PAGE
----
Systemic mastocytosis: a rare cause of osteoporosis

  • Vishnu Vardhan Garla Division of Endocrinology, Department of Internal Medicine, University of Mississippi Medical Center, Jackson, United State of America
  • Kanooz Ul Qadir Chaudhary Department of Family Medicine, Holzer Health System, Gallipollis, United State of America
  • Abid Yaqub Division of Endocrinology, Department of Internal Medicine, University of Cincinnati, Cincinnati, United State of America
Keywords: Osteoporosis; systemic mastocytosis; urticaria; secondary osteoporosis; tryptase; bisphosphonate


A 61-year old female patient who was referred to the endocrine clinic for evaluation of an elevated alkaline phosphatase. She was originally referred to gastroenterology (GI), however no GI causes of elevated alkaline phosphatase was found. Upon fractionation, it was noted that she had elevation in bone specific alkaline phosphatase. Past history was significant for hypertension, atrial fibrillation and menopause 6 years ago. She was also noted to have multiple drug allergies manifesting as urticaria and flushing. Review of the past records revealed a persistently elevated alkaline phosphatase over the last two years. She had no history of falls or fractures. Computed tomography (CT) abdomen done to rule out biliary pathology, revealed osteosclerotic and osteolytic lesion in the pelvis concerning neoplastic disease. Bone marrow biopsy however, was negative for cancer but consistent with systemic mastocytosis (SM). Dual Energy X-ray absorbimetery (DEXA) scan revealed osteoporosis Serum tryptase levels were elevated; further genetic analysis showed a positive CKIT D816 mutation. She was started on bisphosphonates (initially alendronate and then ibandronate). Upon follow up at two years she had not experienced any fractures and her bone mineral density also had improved significantly.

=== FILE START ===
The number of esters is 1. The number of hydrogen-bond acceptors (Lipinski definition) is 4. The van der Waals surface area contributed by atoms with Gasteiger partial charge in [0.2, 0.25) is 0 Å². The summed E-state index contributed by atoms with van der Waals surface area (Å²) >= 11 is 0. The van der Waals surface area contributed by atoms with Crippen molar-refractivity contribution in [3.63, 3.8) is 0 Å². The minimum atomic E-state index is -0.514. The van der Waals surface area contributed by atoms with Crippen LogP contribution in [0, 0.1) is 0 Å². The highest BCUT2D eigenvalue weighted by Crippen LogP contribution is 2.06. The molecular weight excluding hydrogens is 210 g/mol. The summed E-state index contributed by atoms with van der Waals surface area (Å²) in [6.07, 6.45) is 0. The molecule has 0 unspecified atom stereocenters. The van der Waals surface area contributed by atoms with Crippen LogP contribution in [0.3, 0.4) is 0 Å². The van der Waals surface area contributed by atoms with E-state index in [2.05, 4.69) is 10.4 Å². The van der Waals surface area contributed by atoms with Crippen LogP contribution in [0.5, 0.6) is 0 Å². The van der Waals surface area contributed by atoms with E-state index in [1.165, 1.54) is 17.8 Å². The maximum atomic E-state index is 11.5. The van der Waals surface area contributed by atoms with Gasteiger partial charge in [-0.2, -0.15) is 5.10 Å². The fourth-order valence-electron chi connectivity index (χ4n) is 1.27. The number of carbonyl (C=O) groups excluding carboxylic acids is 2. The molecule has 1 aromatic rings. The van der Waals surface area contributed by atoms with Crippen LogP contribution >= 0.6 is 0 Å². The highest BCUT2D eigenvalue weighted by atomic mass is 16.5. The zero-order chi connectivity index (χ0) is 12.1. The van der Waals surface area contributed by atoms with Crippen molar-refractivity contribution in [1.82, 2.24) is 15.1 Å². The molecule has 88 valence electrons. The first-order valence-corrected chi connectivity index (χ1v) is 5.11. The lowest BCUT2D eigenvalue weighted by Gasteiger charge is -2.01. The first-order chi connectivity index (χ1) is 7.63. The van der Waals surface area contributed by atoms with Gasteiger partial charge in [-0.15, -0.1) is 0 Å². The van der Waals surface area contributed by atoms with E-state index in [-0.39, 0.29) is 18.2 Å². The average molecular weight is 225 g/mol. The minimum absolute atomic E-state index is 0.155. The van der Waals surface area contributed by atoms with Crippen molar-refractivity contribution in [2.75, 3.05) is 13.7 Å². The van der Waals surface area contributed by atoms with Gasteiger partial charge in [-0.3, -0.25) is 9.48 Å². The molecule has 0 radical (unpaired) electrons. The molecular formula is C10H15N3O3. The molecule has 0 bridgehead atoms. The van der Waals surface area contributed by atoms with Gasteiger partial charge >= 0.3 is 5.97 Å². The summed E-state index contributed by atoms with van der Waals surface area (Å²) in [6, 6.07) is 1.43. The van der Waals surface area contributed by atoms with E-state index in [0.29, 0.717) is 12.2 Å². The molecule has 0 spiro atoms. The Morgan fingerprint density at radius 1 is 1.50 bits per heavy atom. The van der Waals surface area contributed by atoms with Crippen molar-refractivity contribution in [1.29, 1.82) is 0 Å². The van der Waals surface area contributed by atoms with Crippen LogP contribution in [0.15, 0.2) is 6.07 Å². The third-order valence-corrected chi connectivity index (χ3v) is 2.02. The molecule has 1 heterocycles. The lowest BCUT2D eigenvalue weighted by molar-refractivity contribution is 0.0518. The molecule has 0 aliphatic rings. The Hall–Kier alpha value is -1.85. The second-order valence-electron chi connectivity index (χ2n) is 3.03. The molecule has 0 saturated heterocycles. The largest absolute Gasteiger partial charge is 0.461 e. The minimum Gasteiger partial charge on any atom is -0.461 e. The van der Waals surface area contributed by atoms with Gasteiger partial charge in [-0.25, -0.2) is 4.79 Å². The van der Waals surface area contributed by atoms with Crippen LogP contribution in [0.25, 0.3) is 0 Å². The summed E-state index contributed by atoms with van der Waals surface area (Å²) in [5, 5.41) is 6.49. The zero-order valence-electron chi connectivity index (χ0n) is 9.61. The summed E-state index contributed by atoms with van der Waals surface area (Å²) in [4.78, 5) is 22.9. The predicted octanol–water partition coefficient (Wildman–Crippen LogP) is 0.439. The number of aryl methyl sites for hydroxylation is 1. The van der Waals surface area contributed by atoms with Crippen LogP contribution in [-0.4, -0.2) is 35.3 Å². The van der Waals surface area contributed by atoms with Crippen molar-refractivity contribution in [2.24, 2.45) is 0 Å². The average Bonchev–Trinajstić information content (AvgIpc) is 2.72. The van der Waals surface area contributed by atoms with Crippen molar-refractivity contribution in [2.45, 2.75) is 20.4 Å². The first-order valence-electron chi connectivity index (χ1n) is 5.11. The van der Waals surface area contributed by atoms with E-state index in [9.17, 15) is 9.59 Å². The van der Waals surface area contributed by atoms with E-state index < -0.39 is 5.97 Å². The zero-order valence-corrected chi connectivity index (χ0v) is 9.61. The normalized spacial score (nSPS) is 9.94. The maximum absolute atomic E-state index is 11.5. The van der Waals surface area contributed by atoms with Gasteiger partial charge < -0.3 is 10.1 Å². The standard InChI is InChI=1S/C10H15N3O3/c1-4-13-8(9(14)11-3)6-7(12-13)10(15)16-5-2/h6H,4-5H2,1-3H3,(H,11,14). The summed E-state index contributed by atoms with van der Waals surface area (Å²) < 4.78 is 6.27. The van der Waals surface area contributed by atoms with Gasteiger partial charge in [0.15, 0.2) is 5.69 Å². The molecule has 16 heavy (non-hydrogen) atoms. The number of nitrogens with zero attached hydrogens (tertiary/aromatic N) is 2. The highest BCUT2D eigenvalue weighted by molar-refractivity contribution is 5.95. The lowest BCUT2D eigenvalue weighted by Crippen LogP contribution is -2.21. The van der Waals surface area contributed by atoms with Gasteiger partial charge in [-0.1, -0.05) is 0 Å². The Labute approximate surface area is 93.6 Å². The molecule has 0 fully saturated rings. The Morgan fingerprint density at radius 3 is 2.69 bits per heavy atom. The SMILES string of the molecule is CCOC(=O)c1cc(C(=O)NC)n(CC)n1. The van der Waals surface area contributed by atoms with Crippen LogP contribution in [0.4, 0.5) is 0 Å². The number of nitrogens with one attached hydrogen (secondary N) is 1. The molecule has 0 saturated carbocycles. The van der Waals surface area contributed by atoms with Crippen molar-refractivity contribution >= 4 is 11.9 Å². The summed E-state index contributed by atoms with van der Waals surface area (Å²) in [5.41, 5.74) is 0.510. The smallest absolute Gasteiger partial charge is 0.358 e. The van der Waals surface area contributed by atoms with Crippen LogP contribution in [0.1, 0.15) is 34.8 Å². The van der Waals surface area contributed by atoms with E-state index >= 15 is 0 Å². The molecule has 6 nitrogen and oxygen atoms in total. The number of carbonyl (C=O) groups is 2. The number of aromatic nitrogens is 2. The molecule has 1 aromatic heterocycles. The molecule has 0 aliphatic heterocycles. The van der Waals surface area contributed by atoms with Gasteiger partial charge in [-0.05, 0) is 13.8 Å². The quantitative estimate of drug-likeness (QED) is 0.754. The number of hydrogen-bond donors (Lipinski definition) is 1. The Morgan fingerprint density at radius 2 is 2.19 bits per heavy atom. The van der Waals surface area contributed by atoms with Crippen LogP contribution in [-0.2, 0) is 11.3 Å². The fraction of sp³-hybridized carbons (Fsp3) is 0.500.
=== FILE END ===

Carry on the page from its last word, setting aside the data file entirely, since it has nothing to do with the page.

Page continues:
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eISSN: 1937-8688